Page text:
After the initial orientation to the vast Union World Conference on Lung Health (Lille, France), I settled into a series of thought provoking sessions and symposia. There were big concerns linked to the current global economic crisis and the flatlining of funds for tuberculosis from international donors at at least two of the sessions I attended. I came away from both feeling perturbed by the dominance of “classic economic theory” creeping into the narrative, the scaling of money allocations dependent on gross national product, and continual reference to “value for money,” and “proof of efficiency.” It left me wondering where the principles of “health for all” and “rights to healthcare” fit into this framing of the problem. I was mildly reassured by presentations from China and South Africa (countries with a high tuberculosis burden, ranked second and third in the world, respectively); both had given consideration to the essential component of social support in their budget plans for scale-up of drug-resistant tuberculosis care.
In reality, the 14% of the total tuberculosis control budget that comes from international donors (90% of which is allocated from the global fund) has to meet the challenge of the STOP TB strategy as the 86% provision that countries themselves must make relies heavily on such subsidy in many cases. With the global fund replenishment proposals of round 11 due in March 2012, the sessions on global financing and financing for multi drug resistant tuberculosis in particular focused on what is required to sustain the funding for the “problem” of tuberculosis – it is notable that funders and policy advisors seem increasingly reluctant to refer to the global epidemic any longer as an emergency, as if changing the rhetoric modifies the size of the problem and lessens the urgency to save lives. Several speakers referred to the “time of plenty” when the global fund was developed as if the sentiment for wealthier countries to help alleviate worldwide medical crises such as HIV, multidrug-resistant tuberculosis, and malaria is contingent rather than principled.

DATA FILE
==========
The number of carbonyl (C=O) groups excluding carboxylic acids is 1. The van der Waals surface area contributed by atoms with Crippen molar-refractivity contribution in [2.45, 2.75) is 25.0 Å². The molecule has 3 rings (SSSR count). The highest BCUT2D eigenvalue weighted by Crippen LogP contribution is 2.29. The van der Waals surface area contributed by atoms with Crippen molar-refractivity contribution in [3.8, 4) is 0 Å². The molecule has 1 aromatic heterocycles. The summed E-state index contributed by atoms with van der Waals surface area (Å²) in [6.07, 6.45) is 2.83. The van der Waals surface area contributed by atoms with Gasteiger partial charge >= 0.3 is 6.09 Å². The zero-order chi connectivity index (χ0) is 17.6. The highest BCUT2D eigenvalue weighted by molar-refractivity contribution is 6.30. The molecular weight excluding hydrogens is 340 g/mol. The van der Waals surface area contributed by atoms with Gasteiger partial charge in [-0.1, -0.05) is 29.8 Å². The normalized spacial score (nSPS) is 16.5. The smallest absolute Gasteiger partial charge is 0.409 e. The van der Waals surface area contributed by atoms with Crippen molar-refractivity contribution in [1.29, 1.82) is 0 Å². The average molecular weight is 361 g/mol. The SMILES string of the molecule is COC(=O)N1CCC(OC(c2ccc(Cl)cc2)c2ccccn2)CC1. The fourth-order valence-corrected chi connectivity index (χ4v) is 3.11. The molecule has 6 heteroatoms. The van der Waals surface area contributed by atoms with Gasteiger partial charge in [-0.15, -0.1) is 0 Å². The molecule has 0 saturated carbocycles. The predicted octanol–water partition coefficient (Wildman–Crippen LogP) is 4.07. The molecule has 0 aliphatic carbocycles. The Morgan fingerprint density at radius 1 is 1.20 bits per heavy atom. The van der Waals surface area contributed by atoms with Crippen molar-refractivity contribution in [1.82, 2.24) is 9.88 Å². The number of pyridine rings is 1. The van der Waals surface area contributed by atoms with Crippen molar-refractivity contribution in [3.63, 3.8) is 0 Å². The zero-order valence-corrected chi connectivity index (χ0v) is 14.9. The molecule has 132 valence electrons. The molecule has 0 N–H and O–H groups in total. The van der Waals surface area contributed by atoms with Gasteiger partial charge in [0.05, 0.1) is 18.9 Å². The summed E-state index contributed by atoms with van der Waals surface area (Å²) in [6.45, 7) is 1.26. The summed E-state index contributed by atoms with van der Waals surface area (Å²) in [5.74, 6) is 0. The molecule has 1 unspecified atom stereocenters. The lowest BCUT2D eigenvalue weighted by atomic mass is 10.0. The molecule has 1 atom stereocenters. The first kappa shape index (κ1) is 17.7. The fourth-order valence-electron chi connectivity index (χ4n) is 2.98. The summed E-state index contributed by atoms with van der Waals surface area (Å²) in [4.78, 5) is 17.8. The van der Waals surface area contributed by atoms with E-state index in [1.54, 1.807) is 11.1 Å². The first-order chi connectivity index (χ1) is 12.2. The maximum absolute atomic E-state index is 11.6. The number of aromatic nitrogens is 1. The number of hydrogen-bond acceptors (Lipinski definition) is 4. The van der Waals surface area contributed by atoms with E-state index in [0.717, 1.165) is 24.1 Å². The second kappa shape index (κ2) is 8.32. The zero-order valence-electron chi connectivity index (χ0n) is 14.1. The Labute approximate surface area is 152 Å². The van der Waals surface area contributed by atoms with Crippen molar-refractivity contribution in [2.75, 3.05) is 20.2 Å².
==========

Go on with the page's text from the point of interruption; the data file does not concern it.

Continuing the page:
Alongside the “value for money” rhetoric, the competing and welcome challenge evident throughout the conference was to be BOLD in addressing what is needed now to scale up to tackle drug resistant tuberculosis: to focus on children, case detection, and getting patients on treatment. This message is echoed in a booklet launched by Médecins Sans Frontières (MSF) at the conference – “Treating drug-resistant TB: What does it take?” The booklet shows how MSF and its partners in 14 projects from 12 settings have developed country adapted strategies that have enabled health practitioners to overcome the many difficulties in developing treatment programmes for drug resistant tuberculosis. We hope that our experience inspires others to get started- whether in just starting to treat one patient or in scaling up treatment across countries.
Whether being bold in stopping the deadly epidemic of drug resistant tuberculosis is compatible with “value for money” in international health remains to be seen. What is important is that international donors continue to support the global fund as it needs to continue to succeed in making up the difference between aspiration and reality.